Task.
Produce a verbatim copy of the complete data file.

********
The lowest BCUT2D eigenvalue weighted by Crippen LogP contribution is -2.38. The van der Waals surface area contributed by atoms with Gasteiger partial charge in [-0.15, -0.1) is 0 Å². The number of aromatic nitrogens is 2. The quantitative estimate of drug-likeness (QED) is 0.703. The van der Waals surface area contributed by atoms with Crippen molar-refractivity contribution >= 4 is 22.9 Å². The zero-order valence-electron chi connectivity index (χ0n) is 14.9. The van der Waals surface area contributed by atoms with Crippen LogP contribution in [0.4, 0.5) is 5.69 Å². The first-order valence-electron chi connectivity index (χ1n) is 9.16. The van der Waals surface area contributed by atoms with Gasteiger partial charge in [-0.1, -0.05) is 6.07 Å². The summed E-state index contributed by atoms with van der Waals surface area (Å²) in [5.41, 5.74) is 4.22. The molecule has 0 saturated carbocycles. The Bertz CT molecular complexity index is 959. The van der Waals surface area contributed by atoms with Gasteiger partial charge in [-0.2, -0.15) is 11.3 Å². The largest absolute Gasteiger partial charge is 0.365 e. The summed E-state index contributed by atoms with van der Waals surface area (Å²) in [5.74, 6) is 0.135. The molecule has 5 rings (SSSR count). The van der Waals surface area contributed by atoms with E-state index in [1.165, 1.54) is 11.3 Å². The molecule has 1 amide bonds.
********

The lowest BCUT2D eigenvalue weighted by Crippen LogP contribution is -2.38. The van der Waals surface area contributed by atoms with Gasteiger partial charge in [-0.15, -0.1) is 0 Å². The number of aromatic nitrogens is 2. The quantitative estimate of drug-likeness (QED) is 0.703. The van der Waals surface area contributed by atoms with Crippen molar-refractivity contribution >= 4 is 22.9 Å². The zero-order valence-electron chi connectivity index (χ0n) is 14.9. The van der Waals surface area contributed by atoms with Crippen LogP contribution in [0.4, 0.5) is 5.69 Å². The first-order valence-electron chi connectivity index (χ1n) is 9.16. The van der Waals surface area contributed by atoms with Gasteiger partial charge in [-0.1, -0.05) is 6.07 Å². The summed E-state index contributed by atoms with van der Waals surface area (Å²) in [5.41, 5.74) is 4.22. The molecule has 0 saturated carbocycles. The Bertz CT molecular complexity index is 959. The van der Waals surface area contributed by atoms with Gasteiger partial charge in [-0.2, -0.15) is 11.3 Å². The largest absolute Gasteiger partial charge is 0.365 e. The summed E-state index contributed by atoms with van der Waals surface area (Å²) in [5.74, 6) is 0.135. The molecule has 5 rings (SSSR count). The van der Waals surface area contributed by atoms with E-state index in [1.165, 1.54) is 11.3 Å². The molecule has 1 amide bonds.